Hoff v. Walco International, Inc.

Filing 30

ORDER GRANTING 23 Motion for Summary Judgment. Clerk is directed to enter final judgment against Hoff and in favor of Walco. Signed by Judge Larry R. Hicks on 1/23/2013. (Copies have been distributed pursuant to the NEF - JK)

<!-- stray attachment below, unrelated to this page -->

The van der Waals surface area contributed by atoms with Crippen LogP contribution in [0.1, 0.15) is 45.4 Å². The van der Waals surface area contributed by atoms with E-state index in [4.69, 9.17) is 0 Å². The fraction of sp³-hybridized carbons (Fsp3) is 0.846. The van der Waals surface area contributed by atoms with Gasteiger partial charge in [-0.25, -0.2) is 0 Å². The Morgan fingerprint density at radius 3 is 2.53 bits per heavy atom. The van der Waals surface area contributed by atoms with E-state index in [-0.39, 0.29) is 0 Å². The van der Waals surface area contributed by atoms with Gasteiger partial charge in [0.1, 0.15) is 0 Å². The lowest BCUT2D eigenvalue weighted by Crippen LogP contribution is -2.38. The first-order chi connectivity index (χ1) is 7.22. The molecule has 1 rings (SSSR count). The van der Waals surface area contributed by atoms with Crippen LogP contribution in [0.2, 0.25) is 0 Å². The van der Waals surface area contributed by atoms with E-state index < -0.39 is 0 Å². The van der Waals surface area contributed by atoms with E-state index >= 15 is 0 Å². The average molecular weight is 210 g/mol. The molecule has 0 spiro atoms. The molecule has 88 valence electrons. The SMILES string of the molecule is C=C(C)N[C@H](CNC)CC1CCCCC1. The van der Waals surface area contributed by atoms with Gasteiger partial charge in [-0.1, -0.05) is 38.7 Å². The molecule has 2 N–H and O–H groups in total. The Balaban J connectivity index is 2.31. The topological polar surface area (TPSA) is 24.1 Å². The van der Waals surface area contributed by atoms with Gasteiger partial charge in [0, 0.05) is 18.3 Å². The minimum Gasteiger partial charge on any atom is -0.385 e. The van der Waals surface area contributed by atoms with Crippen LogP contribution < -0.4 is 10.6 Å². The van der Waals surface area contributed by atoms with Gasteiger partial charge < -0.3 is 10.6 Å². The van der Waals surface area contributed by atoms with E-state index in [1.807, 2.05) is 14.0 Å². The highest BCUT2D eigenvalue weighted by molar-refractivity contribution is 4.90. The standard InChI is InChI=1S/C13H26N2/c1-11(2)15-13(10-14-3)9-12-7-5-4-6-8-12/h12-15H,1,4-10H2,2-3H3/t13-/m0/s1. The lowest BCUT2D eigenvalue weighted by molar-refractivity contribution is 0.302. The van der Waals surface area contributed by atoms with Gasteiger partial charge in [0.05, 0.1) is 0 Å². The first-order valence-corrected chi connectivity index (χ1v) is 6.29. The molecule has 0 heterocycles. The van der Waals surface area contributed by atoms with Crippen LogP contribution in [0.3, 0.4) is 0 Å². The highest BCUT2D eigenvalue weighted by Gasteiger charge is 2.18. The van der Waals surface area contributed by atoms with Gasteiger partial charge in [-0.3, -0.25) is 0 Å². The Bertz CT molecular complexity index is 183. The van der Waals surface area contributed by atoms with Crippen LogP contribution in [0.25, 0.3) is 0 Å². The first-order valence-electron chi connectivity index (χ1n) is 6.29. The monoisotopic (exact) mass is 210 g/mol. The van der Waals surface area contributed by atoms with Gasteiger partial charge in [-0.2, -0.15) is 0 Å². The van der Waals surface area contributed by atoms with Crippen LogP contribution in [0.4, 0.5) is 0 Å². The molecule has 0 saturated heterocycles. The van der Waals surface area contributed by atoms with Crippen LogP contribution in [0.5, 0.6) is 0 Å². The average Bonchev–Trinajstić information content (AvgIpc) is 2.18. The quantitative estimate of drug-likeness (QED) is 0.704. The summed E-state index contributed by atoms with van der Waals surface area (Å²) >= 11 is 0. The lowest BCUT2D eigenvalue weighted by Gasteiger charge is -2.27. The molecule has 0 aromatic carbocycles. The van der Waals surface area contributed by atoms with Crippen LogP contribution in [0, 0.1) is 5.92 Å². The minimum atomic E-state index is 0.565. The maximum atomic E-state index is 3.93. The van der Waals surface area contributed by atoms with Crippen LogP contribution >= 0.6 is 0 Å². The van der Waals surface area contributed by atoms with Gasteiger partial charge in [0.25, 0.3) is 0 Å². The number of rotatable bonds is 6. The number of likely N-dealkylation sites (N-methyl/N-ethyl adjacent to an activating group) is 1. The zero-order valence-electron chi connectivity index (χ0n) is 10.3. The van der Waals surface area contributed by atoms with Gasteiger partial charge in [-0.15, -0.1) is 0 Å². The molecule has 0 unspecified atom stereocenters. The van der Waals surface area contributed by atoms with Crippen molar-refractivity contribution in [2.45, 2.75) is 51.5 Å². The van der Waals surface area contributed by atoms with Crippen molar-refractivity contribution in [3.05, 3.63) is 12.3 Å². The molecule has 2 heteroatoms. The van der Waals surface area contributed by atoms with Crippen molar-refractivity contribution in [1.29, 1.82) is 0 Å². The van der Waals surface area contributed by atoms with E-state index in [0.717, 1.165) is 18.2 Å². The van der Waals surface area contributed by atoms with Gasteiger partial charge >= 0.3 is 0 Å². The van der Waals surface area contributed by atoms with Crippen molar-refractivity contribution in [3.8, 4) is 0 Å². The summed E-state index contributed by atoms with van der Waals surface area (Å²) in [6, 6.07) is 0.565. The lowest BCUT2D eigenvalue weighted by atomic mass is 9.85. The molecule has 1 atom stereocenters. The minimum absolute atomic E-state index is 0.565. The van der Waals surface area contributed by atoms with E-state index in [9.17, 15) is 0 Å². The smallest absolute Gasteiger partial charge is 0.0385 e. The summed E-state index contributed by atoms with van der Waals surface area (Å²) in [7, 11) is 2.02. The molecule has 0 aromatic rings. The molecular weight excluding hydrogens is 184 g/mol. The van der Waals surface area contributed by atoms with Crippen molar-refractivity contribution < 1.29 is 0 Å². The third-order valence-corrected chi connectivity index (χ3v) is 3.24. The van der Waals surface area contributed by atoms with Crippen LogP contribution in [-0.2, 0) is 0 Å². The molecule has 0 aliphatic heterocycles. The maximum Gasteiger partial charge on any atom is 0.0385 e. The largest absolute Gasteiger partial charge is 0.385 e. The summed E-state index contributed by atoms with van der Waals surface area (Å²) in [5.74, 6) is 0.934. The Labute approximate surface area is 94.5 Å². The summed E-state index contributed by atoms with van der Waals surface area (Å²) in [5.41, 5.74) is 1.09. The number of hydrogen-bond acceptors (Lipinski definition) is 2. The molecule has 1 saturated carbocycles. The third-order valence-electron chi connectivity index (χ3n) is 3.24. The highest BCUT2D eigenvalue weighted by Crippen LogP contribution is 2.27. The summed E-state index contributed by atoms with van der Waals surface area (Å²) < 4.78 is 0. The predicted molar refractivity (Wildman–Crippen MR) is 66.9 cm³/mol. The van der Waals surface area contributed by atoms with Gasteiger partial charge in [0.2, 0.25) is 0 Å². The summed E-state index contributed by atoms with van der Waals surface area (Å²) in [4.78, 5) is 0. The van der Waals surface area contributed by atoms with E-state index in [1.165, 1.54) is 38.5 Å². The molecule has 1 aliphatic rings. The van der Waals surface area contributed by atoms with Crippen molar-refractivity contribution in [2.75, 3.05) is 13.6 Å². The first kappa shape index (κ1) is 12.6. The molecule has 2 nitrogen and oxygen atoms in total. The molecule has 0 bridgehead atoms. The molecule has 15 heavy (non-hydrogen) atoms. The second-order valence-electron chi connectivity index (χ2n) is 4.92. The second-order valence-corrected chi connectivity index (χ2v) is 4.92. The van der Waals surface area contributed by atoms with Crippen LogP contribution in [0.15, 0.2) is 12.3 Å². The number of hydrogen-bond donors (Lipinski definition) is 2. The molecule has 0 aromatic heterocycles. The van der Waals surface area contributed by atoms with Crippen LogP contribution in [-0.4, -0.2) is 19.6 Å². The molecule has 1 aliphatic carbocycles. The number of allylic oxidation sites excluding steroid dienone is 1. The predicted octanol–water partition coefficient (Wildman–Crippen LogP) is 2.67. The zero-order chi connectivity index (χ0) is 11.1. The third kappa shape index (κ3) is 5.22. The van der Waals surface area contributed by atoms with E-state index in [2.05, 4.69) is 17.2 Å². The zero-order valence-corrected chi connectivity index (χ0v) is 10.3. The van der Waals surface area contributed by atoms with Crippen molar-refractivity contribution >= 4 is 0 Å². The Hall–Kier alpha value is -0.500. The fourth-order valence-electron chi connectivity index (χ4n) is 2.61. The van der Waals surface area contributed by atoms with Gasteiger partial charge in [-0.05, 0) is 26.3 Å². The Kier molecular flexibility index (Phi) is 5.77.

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1 2 3 4 5 6 UNITED STATES DISTRICT COURT 7 DISTRICT OF NEVADA 8 *** 9 10 11 12 13 14 BRIAN HOFF, ) ) Plaintiff, ) ) v. ) ) WALCO INTERNATIONAL, INC., a foreign ) corporation ) ) Defendant. ) ) ) 03:11-CV-00623-LRH-WGC ORDER 15 16 This is a defamation action. Before the court is defendant Walco International, Inc.’s 17 (“Walco’s”) Motion for Summary Judgment (#231 ). Plaintiff Brian Hoff has responded (#26), and 18 Walco has replied (#28). 19 I. Facts and Procedural History 20 Walco is in the business of selling animal health products and services. (Walco’s Motion 21 for Summary Judgment (“MSJ”) #23, Ex. 2, p. 17:20-18:8.) In March 2006, Walco hired Hoff as a 22 salesman. (Id. at Exs. 3, 4.) In 2011, Walco incurred two complaints from his coworkers, one from 23 Kristen Ernst and one from Jennifer Welch.2 (Id. at Ex. 6, Attachments B, C.) These complaints 24 1 25 26 2 Refers to the court’s docket number. The parties address other complaints made against Hoff, but these complaints form the basis of the defamation claim. 1 alleged that Hoff had acted unprofessionally–coming to work with a hangover, disparaging 2 subordinates in front of one another, making inappropriate comments. (Id. at Ex. 6, Attachment E.) 3 Following an investigation into these complaints, Walco terminated Hoff on July 19, 2011. 4 Hoff alleges that Walco defamed him by repeating Ernst and Welch’s defamatory 5 complaints to other corporate employees. Walco now moves for summary judgment. 6 II. 7 Legal Standard Summary judgment is appropriate only when “the pleadings, depositions, answers to 8 interrogatories, and admissions on file, together with the affidavits, if any, show that there is no 9 genuine issue as to any material fact and that the moving party is entitled to judgment as a matter of 10 law.” Fed. R. Civ. P. 56(c). In assessing a motion for summary judgment, the evidence, together 11 with all inferences that can reasonably be drawn therefrom, must be read in the light most favorable 12 to the party opposing the motion. Matsushita Electric Industries Co. v. Zenith Radio Corp., 475 13 U.S. 574, 587 (1986); County of Tuolumne v. Sonora Community Hospital, 236 F.3d 1148, 1154 14 (9th Cir. 2001). 15 The moving party bears the burden of informing the court of the basis for its motion, along 16 with evidence showing the absence of any genuine issue of material fact. Celotex Corp. v. Catrett, 17 477 U.S. 317, 323 (1986). On those issues for which it bears the burden of proof, the moving party 18 must make a showing that is “sufficient for the court to hold that no reasonable trier of fact could 19 find other than for the moving party.” Calderone v. United States, 799 F.2d 254, 259 (6th Cir. 20 1986); see also Idema v. Dreamworks, Inc., 162 F. Supp. 2d 1129, 1141 (C.D. Cal. 2001). 21 To successfully rebut a motion for summary judgment, the non-moving party must point to 22 facts supported by the record which demonstrate a genuine issue of material fact. Reese v. 23 Jefferson School District No. 14J, 208 F.3d 736 (9th Cir. 2000). A “material fact” is a fact “that 24 might affect the outcome of the suit under the governing law.” Anderson v. Liberty Lobby, Inc., 25 477 U.S. 242, 248 (1986). Where reasonable minds could differ on the material facts at issue, 26 summary judgment is not appropriate. See v. Durang, 711 F.2d 141, 143 (9th Cir. 1983). A 2 1 dispute regarding a material fact is considered genuine “if the evidence is such that a reasonable 2 jury could return a verdict for the nonmoving party.” Liberty Lobby, 477 U.S. at 248. The mere 3 existence of a scintilla of evidence in support of the plaintiff’s position will be insufficient to 4 establish a genuine dispute; there must be evidence on which the jury could reasonably find for the 5 plaintiff. See id. at 252. 6 III. Discussion 7 In Nevada, the plaintiff bears the burden of proving four elements in a defamation claim: 8 “(1) a false and defamatory statement; (2) an unprivileged publication to a third person; (3) fault, 9 amounting to at least negligence; and (4) actual or presumed damages.” Clark County School 10 District v. Virtual Education Software, Inc., 213 P.3d 496, 503 (Nev. 2009). However, the 11 defendant bears the burden of proving that a publication is “privileged.” Pope v. Motel 6, 114 P.3d 12 277, 284 (Nev. 2005). Privileged publications include intracorporate communications that occur “in 13 the regular course of the corporation’s business.” Id. (quoting Simpson v. Mars Inc., 929 P.2d 966, 14 968 (Nev. 1997)). 15 Here, Walco asserts the defense of intracorporate privilege. The parties do not dispute that 16 all allegedly defamatory statements were made to management and human resources personnel at 17 Walco (and at Walco’s parent company). Furthermore, all allegedly defamatory statements were 18 made in the course of the investigation into the complaints against Hoff. (See Walco’s MSJ #23 at 19 Ex. 2, pp. 23:10-18; 108:20-25.) And such investigations complied with the company’s “policies 20 and procedures.” (Id. at Ex. 5, ¶ 5 (noting that “actions in investigating the complaints against Mr. 21 Hoff . . . were proper and complied with the Company’s policies and procedures”); id. at Ex. 6, 22 Attachment A (suggesting that “Company policy” includes investigating employee complaints); id. 23 at Ex. 9, ¶ 10 (stating that records of the investigation and termination were kept “in the regular 24 course of business”).) Therefore, the defamatory statements were privileged intracorporate 25 communications made “in the regular course of the corporation’s business.” Pope, 114 P.3d at 284. 26 See also Circus Circus Hotels, Inc. v. Witherspoon, 657 P.2d 101, 105 (Nev. 1983) (“A qualified or 3 1 conditional privilege exists where a defamatory statement is made in good faith on any subject 2 matter in which the person communicating has an interest, or in reference to which he has a right or 3 a duty, if it is made to a person with a corresponding interest or duty.”). 4 However, Hoff argues that Walco abused, and thus waived, the intracorporate privilege by 5 acting with “malice in fact.” “A conditional privilege [like the intracorporate privilege] may be 6 abused by publication in bad faith, with spite or ill will or some other wrongful motivation toward 7 the plaintiff, and without belief in the statement’s probable truth.” Circus Circus, 657 P.2d at 105 8 n. 2 (citing Gallues v. Harrah's Club, 491 P.2d 1276, 1277 (1971)). If Walco published the 9 allegedly defamatory statements with malice, there is a genuine issue of fact as to whether the 10 11 statements are protected by the intracorporate privilege. See id. at 105. Hoff has not provided evidence upon which a reasonable jury could find that Walco acted 12 with malice. See Liberty Lobby, 477 U.S. at 248. First, the gravamen of malice in fact is the 13 defamer’s reckless disregard for the truth–a “high degree of awareness of the statement’s probable 14 falsity.” Williams v. University Medical Center of Southern Nevada, 688 F. Supp. 2d 1134, 1147 15 (D. Nev. 2010). Hoff has presented no evidence that Walco had such an awareness.3 Furthermore, 16 the Ernst and Welch complaints themselves were not likely to trigger such an awareness since Hoff 17 had incurred similar complaints in the past.4 (See Walco’s MSJ #23 at Ex. 6, Attachment A.) 18 19 20 3 21 22 23 24 25 26 Hoff’s main evidence for “bad faith, [ ] spite or ill will” arises from an alleged 2006-era grudge held against him by his supervisor, Mark Ziller. Hoff stated that “[Ziller] offered me a job in 2006, and I turned him down, and I believe [the wrongful termination is] payback.” (Hoff’s Response #26, Ex. 2, p. 110:13-15.) But then Ziller’s “vendetta” goes to Hoff’s termination, not the publication of allegedly defamatory statements. Hoff also alleges that Ernst and Welch lodged their complaints against him in bad faith. More than bad faith is necessary to establish malice, however: “the [malice] inquiry concerns the defendant’s belief regarding truthfulness of the published material” rather than “the defendant’s attitude toward the plaintiff.” Williams, 688 F. Supp. 2d at 1147. 4 And, in fact, Hoff’s termination letter referenced these earlier complaints as contributing to his ultimate termination. (Walco’s MSJ #23 at Ex. 6, Attachment E.) 4 1 Without evidence of reckless disregard for the truth, Hoff cannot prove malice in fact.5 2 IV. 3 Conclusion For the foregoing reasons, Hoff has failed to rase a genuine issue of fact with respect to the 4 application of the intracorporate privilege.6 The privilege applies, and Hoff’s defamation claim 5 must fail. Summary judgment is therefore appropriate. 6 IT IS THEREFORE ORDERED that Walco’s Motion for Summary Judgment (#23) is 7 GRANTED. The Clerk of Court is directed to enter final judgment against Hoff and in favor of 8 Walco. 9 10 IT IS SO ORDERED. DATED this 23rd day of January, 2013. 11 __________________________________ LARRY R. HICKS UNITED STATES DISTRICT JUDGE 12 13 14 15 16 17 18 19 20 21 22 23 24 25 26 5 Even assuming the doubtful proposition that Walco may be vicariously liable for Ernst and Welch’s alleged defamatory complaints, the intracorporate privilege would still apply for the reasons discussed above. See, e.g, Minyard Food Stores, Inc. v. Goodman, 80 S.W.3d 573, 578 (Tex. 2002) (holding that workplace misconduct complaints do not give rise to respondeat superior liability). 6 Hoff has abandoned his prayer for injunctive relief and his claim for self-defamation by failing to respond to Walco’s motion for summary judgment on these issues. See Local Rule 7-2(d). 5